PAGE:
Donald Trump's wife, Melania, stumped for her husband in a rare appearance on the trail on Thursday, speaking in Berwyn, Pennsylvania and telling an enthusiastic crowd of her plans to focus on women and children's issues if she became first lady.
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Specifically, Trump said that she would take on cyberbullying.
"It is never OK when a 12-year-old girl or boy is mocked, bullied or attacked It is absolutely unacceptable when it is done by someone with no name hiding on the internet," Trump said.
“We have to find a better way to talk to each other, to disagree with each other, to respect each other,” she continued. “We must find better ways to honor and support the basic goodness of our children, especially in social media. It will be one of the main focuses of my work if I’m privileged enough to become your First Lady.”
In May, however, Trump suggested that a journalist who published a negative profile about her was to blame for the cyberbullying she subsequently faced from anonymous fans of the Republican candidate on Twitter. Julia Ioffe “provoked” the anti-Semitic abuse, Trump said.
“I don’t control my fans,” Melania said in an interview with DuJour. “But I don’t agree with what they’re doing. I understand what you mean, but there are people out there who maybe went too far. She provoked them."
Ioffe, who is Jewish, received calls from people playing Hitler speeches, told that she “should be burned in an oven,” “be shot in the head,” and was sent photoshopped images of her in a concentration camp uniform.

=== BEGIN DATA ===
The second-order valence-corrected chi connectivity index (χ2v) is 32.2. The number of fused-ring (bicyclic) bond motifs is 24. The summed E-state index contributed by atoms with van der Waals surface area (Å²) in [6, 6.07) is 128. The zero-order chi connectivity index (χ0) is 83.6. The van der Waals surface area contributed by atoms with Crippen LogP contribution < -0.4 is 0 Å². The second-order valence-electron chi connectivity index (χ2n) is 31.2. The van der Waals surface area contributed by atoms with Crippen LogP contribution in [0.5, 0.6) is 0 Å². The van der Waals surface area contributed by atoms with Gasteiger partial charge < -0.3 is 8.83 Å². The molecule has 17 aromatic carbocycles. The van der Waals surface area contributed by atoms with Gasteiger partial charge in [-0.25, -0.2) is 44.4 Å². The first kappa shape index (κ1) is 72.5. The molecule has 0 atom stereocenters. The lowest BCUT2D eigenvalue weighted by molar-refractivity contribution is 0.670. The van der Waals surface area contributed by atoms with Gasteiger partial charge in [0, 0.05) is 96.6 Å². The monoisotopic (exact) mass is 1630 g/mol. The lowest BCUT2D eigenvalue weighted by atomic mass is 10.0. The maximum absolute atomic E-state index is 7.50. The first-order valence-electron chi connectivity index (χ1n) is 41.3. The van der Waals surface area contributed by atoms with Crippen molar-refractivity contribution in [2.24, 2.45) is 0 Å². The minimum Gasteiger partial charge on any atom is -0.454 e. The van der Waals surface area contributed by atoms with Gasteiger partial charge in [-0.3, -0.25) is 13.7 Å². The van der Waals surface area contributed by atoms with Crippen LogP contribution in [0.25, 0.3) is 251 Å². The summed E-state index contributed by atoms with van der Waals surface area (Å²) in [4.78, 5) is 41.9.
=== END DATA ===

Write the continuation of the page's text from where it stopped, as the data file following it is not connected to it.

A Time report also noted that Melania Trump failed to mention her husband's use of social media, where, among other things, he has tweeted that Fox's Megyn Kelly was a "bimbo" and urged his followers to "check out" an alleged sex-tape of former Miss Universe Alicia Machado, which doesn't exist.
Last month, an anti-Defamation League task force tracking a “spike” in online harassment of journalists credited self-identified supporters of Donald Trump with the lion’s share of the anti-Semitic tweets aimed at reporters and broadcasters.
ADL focused its analysis on tweets directed at 50,000 journalists in the United States, finding 19,253 anti-Semitic tweets directed at them. Of those, a disproportionate number were directed at a small number of journalists. The top 10 most targeted journalists, who received 83 percent of the overtly anti-Semitic tweets, were all Jewish, including columnist Ben Shapiro of DailyWire.com, Tablet’s Yair Rosenberg, The Atlantic’s Jeffrey Goldberg, The New York Times’ Jonathan Weisman, CNN’s Sally Kohn and Bethany Mandel of the New York Post.
Much of the online harassment of journalists was sent anonymously, the ADL said.